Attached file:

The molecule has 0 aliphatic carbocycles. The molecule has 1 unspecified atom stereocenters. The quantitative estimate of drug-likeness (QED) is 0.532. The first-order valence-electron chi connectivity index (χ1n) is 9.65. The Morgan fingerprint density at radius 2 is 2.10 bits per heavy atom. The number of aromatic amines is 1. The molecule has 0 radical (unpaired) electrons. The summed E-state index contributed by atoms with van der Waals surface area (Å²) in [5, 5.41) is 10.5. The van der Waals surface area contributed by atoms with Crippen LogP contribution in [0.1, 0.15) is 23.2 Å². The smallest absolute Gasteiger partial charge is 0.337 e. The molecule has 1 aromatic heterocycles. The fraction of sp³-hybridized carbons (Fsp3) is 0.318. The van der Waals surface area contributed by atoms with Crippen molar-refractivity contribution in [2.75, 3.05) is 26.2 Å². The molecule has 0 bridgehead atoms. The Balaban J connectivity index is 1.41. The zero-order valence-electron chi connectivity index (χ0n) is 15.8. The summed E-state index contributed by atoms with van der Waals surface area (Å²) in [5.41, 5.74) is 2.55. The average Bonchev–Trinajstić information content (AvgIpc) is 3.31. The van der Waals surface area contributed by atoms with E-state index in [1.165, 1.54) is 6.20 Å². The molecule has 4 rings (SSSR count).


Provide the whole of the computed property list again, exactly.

The molecule has 0 aliphatic carbocycles. The molecule has 1 unspecified atom stereocenters. The quantitative estimate of drug-likeness (QED) is 0.532. The first-order valence-electron chi connectivity index (χ1n) is 9.65. The Morgan fingerprint density at radius 2 is 2.10 bits per heavy atom. The number of aromatic amines is 1. The molecule has 0 radical (unpaired) electrons. The summed E-state index contributed by atoms with van der Waals surface area (Å²) in [5, 5.41) is 10.5. The van der Waals surface area contributed by atoms with Crippen LogP contribution in [0.1, 0.15) is 23.2 Å². The smallest absolute Gasteiger partial charge is 0.337 e. The molecule has 1 aromatic heterocycles. The fraction of sp³-hybridized carbons (Fsp3) is 0.318. The van der Waals surface area contributed by atoms with Crippen molar-refractivity contribution in [2.75, 3.05) is 26.2 Å². The molecule has 0 bridgehead atoms. The Balaban J connectivity index is 1.41. The zero-order valence-electron chi connectivity index (χ0n) is 15.8. The summed E-state index contributed by atoms with van der Waals surface area (Å²) in [5.41, 5.74) is 2.55. The average Bonchev–Trinajstić information content (AvgIpc) is 3.31. The van der Waals surface area contributed by atoms with E-state index in [1.165, 1.54) is 6.20 Å². The molecule has 4 rings (SSSR count).